You’ll Find This Profit Formula behind Every Genuine Small-Cap Success

Stock rising, small caps

Welcome back to your Extreme Small-Cap Profits email course.

We’re now on Day 7 of 12.

If you missed yesterday’s email, we looked at one of the most important factors helping small-caps rocket up 100%, 500%, and even 1,000%.

That factor is earnings.

If a company says earnings will be 50% higher than last year, herds of investors jump into the stock. They all want to capture some of that growth.

In yesterday’s email, we saw that happen to GetSwift Ltd [ASX:GSW].

While the company didn’t put figures to their upcoming earnings, they signed contracts with 14 new customers. Investors expect earnings could skyrocket in 2018. So they piled in now while they had the chance.

The stock ended up climbing 1,100% last year.

The whole idea is to jump into small-caps before this even happens. You want to find stocks with the potential to significantly grow earnings in a short timeframe.

That way, when earnings do rocket up, usually, so will your shares.

Today we’re going to take a more in-depth look at the businesses behind the shares. Having the ability to read financial statements will do you a world of good as an investor.

So let’s dive right in.

Cash is king

I’m sure you’ve heard the expression: ‘cash is king’.

It essentially means cash flow — cash flowing in and out of the business — is extremely important.

And it should be pretty obvious why.

If a business cannot meet their immediate payments, there’s a good chance they’ll go under, taking your money with them.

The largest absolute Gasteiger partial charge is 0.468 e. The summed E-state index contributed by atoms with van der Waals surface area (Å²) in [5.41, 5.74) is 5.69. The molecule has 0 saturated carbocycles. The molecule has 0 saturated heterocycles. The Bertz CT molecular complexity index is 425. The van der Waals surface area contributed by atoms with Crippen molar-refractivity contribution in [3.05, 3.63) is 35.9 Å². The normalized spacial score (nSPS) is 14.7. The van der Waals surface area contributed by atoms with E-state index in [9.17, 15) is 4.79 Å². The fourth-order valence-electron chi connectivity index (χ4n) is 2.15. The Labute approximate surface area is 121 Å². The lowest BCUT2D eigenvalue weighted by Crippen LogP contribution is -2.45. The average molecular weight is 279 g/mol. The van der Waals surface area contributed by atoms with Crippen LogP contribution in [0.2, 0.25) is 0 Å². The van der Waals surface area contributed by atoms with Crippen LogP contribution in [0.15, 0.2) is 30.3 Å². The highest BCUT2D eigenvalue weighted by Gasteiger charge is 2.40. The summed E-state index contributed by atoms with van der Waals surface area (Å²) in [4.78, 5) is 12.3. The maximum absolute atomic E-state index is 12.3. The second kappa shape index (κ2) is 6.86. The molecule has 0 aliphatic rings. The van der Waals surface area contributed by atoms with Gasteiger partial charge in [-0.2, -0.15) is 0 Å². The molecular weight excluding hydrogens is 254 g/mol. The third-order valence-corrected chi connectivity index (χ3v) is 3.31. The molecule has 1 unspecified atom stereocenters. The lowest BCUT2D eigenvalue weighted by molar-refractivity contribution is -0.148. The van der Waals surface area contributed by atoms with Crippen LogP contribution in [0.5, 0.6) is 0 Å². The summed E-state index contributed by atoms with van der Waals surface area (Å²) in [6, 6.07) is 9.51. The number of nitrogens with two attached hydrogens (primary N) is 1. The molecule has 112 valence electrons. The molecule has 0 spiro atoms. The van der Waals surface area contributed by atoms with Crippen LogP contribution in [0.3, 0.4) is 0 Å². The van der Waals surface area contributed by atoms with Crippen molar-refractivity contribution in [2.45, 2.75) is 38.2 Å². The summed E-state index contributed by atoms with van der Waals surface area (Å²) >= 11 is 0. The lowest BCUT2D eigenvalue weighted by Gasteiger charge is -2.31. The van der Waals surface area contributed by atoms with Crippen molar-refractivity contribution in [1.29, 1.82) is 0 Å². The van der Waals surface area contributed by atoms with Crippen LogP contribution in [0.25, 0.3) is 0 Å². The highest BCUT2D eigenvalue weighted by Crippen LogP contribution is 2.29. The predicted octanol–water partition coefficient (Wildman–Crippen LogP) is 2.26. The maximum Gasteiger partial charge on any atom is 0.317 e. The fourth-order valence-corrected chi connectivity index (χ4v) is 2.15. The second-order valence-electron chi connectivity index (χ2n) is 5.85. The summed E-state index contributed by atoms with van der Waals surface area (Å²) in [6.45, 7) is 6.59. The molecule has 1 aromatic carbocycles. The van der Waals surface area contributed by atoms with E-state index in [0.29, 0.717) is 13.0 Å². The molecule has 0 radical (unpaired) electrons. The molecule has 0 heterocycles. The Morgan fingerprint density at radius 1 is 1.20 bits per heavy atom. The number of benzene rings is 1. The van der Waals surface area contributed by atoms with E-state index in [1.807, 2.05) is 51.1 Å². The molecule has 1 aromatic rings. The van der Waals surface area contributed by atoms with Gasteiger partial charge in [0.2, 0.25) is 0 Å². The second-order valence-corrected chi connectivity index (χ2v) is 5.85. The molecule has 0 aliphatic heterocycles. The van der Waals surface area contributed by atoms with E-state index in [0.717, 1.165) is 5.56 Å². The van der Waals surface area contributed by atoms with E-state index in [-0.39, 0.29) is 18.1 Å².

Let’s use IBM, which we looked at in yesterday’s email, as an example.

Big Blue has a lot of expenses in any given year.

They need to pay their employees, rent, interest on debt and any other costs to keep the business alive each month.

On top of this, IBM needs to pay for the raw materials and labour to build computer parts. If they want to increase output, they’ll need to spend even more cash to do so.

All of this adds up in a year. 

In 2016, such expenses cost IBM around U$67.5 billion. Thankfully, for IBM shareholders, Blue Big makes more than enough in sales to cover expenses.

But imagine if they didn’t. What would happen if IBM couldn’t meet their immediate obligations?

The company would probably try to cut costs, to decrease the amount of cash they need to pay within a given year.

They might also try to renegotiate terms with their creditors.

IBM might even take on more debt to get through what could be a tough trading period.

If all else failed, IBM would go under. They’d file for bankruptcy and pay off their debt with what little they have left.

This is why, as an investor, you always need to be thinking about a business’s cash flow position.

How long is the runway?

For small-cap stocks, cash flow is extremely important. I would argue it’s even more important for small-cap than it is for Blue Chips like IBM.

And that’s because they have far fewer options.

Unlike IBM, small-caps don’t have as much power to renegotiate lending terms. They also usually don’t have extremely high share prices, which companies can use as currency to raise capital.